Medications and Support
This story may be edited for strong language. This story belongs to the author and does not necessarily reflect the opinions of the Matthew Patton Foundation.
This Soldier knew he was suffering from mental health problems as a result of his experiences during his deployments. The symptoms became severe enough that he sought relief by going to behavioral health. This in and of itself was a brave act because of the stigma that exists within the military. After a quick assessment, he was put on 10 different medications and he was not told what they were, what they were for, what they did, how they worked, and the side effects he could have. Whenever someone asked what he was taking he would say, a blue pill, a green pill, a white pill, etc. You get the picture. When he complained they were not working the doctors took him off some meds and put him on others saying let’s see if these work. He was never offered counseling, which he would have accepted had the offer been made. Finally, since the medications were not working, and instead were making him more miserable than anything, he went off of them on his own.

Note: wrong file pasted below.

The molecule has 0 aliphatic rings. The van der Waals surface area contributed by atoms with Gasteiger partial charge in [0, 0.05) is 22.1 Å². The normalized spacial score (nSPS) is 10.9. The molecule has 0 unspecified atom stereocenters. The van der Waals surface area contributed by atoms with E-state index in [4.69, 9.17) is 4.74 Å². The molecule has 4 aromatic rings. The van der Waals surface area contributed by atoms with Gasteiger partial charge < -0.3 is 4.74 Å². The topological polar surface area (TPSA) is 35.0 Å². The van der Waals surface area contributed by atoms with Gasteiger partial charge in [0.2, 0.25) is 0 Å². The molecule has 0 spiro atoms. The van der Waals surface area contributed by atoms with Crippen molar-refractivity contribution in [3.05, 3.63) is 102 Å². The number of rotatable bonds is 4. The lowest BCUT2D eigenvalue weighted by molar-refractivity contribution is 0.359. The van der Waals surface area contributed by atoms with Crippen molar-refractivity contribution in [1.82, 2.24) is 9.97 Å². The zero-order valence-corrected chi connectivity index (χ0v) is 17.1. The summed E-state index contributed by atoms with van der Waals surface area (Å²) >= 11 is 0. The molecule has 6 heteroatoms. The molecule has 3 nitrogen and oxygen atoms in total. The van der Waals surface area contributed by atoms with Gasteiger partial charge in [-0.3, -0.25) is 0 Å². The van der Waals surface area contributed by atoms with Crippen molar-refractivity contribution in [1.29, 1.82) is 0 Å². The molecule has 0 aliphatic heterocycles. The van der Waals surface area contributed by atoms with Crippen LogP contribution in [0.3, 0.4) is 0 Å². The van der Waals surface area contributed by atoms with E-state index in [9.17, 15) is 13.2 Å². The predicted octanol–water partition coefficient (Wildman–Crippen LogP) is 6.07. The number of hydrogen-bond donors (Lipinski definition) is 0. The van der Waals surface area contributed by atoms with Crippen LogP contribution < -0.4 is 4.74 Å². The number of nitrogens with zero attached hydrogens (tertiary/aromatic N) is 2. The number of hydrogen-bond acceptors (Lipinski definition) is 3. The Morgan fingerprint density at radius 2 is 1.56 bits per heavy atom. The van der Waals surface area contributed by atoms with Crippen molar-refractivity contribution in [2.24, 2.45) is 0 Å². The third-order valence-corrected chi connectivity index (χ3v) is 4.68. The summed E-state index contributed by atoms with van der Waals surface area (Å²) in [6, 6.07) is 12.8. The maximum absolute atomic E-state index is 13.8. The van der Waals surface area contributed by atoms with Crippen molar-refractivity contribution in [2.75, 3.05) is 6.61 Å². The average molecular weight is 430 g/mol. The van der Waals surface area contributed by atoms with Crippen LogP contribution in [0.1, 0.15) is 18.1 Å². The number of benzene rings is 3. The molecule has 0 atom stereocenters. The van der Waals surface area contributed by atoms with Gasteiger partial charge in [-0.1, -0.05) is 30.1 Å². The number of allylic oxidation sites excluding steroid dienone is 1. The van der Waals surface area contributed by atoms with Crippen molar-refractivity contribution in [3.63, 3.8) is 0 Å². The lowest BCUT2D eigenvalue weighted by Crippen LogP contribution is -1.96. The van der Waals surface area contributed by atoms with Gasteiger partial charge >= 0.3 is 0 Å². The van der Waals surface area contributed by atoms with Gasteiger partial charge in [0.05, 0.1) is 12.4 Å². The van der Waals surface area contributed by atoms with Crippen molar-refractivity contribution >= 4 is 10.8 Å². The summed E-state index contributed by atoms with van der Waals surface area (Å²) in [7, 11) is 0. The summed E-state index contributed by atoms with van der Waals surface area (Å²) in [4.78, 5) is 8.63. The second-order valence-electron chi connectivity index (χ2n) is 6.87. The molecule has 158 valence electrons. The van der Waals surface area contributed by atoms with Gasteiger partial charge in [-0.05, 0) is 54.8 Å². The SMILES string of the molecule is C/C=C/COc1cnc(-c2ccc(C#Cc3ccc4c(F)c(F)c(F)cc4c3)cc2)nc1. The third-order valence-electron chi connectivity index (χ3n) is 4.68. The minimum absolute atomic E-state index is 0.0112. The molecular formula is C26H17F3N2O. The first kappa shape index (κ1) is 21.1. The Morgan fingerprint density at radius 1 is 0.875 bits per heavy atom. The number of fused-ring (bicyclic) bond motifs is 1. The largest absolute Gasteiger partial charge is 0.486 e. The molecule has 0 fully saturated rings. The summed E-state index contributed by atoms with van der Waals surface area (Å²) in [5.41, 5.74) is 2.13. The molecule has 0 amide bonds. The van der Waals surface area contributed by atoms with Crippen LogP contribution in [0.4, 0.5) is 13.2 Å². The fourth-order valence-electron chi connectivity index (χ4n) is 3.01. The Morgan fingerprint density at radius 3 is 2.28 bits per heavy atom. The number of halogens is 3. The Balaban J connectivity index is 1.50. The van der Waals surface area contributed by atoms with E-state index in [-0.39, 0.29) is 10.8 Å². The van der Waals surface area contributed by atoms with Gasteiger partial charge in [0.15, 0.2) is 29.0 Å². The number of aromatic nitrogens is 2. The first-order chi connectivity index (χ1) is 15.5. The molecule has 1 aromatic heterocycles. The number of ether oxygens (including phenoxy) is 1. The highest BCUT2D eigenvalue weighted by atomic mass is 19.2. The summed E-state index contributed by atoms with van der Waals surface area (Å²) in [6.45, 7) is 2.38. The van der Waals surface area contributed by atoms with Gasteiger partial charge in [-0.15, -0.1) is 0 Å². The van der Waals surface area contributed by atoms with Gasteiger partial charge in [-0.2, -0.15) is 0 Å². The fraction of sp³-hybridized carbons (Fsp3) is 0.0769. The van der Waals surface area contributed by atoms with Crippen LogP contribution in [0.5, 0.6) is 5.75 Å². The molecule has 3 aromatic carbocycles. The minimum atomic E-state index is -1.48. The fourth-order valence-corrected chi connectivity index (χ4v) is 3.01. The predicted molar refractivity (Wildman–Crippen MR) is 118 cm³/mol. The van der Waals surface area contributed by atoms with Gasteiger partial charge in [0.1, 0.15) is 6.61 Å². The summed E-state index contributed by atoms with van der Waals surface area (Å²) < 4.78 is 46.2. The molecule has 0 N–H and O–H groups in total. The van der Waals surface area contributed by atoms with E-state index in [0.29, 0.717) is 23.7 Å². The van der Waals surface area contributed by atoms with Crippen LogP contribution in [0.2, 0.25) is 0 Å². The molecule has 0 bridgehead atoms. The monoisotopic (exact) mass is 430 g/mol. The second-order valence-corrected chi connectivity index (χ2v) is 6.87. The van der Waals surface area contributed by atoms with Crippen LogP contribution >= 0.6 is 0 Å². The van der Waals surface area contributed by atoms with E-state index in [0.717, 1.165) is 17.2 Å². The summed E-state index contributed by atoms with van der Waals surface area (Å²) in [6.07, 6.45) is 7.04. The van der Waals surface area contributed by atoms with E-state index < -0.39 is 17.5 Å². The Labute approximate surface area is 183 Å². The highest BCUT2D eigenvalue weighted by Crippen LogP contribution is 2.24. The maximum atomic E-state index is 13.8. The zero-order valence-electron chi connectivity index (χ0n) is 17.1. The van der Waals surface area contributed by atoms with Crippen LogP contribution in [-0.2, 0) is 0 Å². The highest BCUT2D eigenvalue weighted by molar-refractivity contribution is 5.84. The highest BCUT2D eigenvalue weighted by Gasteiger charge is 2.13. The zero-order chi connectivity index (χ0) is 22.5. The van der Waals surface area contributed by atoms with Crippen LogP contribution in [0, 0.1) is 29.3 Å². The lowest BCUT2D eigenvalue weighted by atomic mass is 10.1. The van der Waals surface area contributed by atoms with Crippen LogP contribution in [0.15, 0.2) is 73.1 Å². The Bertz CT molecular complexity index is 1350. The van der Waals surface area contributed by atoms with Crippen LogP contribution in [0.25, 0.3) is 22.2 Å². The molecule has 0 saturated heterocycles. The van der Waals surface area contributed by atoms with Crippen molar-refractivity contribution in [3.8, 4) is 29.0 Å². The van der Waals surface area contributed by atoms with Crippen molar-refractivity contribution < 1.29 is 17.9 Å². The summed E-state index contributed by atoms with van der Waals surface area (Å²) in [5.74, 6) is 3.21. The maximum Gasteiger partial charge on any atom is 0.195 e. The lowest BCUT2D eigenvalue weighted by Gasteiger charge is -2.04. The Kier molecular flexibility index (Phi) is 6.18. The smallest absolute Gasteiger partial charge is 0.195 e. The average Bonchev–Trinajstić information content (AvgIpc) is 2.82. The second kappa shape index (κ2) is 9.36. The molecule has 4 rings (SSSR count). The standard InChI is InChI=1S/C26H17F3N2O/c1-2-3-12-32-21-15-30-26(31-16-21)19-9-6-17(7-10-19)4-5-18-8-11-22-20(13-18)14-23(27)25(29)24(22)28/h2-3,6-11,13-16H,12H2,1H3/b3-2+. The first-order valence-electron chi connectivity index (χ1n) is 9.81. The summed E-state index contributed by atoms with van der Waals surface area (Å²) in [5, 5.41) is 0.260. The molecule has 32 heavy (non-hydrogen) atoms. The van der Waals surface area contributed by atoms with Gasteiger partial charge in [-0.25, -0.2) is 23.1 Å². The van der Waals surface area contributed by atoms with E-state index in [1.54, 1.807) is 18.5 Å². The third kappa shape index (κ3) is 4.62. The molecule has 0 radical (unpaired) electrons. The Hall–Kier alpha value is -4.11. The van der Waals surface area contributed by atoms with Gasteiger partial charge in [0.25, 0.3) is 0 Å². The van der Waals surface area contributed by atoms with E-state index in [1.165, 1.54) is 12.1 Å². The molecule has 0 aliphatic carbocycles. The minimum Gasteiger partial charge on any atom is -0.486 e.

When he left the Army, he had no classes to help him reintegrate to civilian life, so he did not have financial resources or health care, especially for his mental health problems. He found that his family did not understand him and his behavior and thought he was nuts. They all said they were there for him and wanted to help him, but when it came time to help, such as attending a counseling session with him, this Veteran said, “they didn’t want to get their hands dirty.” Just two years out of the Army this Veteran’s support system consists of two people.